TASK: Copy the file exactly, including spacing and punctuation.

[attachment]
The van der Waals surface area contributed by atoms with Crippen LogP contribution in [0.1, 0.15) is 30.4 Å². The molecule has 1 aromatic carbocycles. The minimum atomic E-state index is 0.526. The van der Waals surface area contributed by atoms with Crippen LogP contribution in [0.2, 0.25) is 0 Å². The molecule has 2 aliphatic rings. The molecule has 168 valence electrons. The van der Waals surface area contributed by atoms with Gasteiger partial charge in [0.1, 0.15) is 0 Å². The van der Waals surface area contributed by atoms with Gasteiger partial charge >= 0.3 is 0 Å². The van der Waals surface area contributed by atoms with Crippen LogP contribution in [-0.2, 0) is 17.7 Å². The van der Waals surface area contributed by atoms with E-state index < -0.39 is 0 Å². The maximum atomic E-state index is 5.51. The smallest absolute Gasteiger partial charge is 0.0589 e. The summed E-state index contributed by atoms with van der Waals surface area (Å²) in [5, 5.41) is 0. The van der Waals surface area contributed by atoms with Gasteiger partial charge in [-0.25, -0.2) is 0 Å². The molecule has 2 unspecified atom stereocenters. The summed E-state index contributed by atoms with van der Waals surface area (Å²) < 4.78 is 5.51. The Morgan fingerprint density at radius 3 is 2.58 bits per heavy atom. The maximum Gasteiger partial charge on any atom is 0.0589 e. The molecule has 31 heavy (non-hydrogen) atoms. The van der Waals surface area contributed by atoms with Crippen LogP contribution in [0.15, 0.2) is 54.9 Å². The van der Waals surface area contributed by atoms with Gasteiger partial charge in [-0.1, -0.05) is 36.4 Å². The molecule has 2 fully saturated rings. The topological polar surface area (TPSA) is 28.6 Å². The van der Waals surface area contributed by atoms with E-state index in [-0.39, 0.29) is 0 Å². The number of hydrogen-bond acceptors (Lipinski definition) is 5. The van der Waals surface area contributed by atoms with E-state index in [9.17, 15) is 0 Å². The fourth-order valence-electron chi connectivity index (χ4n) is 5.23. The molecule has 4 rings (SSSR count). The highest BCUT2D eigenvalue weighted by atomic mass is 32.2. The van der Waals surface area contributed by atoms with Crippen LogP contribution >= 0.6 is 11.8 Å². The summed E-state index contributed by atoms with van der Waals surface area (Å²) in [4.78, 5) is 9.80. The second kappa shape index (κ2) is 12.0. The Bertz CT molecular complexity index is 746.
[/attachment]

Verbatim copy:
The van der Waals surface area contributed by atoms with Crippen LogP contribution in [0.1, 0.15) is 30.4 Å². The molecule has 1 aromatic carbocycles. The minimum atomic E-state index is 0.526. The van der Waals surface area contributed by atoms with Crippen LogP contribution in [0.2, 0.25) is 0 Å². The molecule has 2 aliphatic rings. The molecule has 168 valence electrons. The van der Waals surface area contributed by atoms with Gasteiger partial charge in [0.1, 0.15) is 0 Å². The van der Waals surface area contributed by atoms with Gasteiger partial charge >= 0.3 is 0 Å². The van der Waals surface area contributed by atoms with Crippen LogP contribution in [-0.2, 0) is 17.7 Å². The van der Waals surface area contributed by atoms with E-state index < -0.39 is 0 Å². The maximum atomic E-state index is 5.51. The smallest absolute Gasteiger partial charge is 0.0589 e. The summed E-state index contributed by atoms with van der Waals surface area (Å²) in [5, 5.41) is 0. The van der Waals surface area contributed by atoms with Gasteiger partial charge in [-0.25, -0.2) is 0 Å². The molecule has 2 unspecified atom stereocenters. The summed E-state index contributed by atoms with van der Waals surface area (Å²) < 4.78 is 5.51. The Morgan fingerprint density at radius 3 is 2.58 bits per heavy atom. The maximum Gasteiger partial charge on any atom is 0.0589 e. The molecule has 31 heavy (non-hydrogen) atoms. The van der Waals surface area contributed by atoms with Crippen LogP contribution in [0.15, 0.2) is 54.9 Å². The van der Waals surface area contributed by atoms with Gasteiger partial charge in [-0.1, -0.05) is 36.4 Å². The molecule has 2 fully saturated rings. The topological polar surface area (TPSA) is 28.6 Å². The van der Waals surface area contributed by atoms with E-state index in [-0.39, 0.29) is 0 Å². The number of hydrogen-bond acceptors (Lipinski definition) is 5. The van der Waals surface area contributed by atoms with E-state index in [9.17, 15) is 0 Å². The fourth-order valence-electron chi connectivity index (χ4n) is 5.23. The molecule has 4 rings (SSSR count). The highest BCUT2D eigenvalue weighted by atomic mass is 32.2. The van der Waals surface area contributed by atoms with Crippen LogP contribution >= 0.6 is 11.8 Å². The summed E-state index contributed by atoms with van der Waals surface area (Å²) in [4.78, 5) is 9.80. The second kappa shape index (κ2) is 12.0. The Bertz CT molecular complexity index is 746.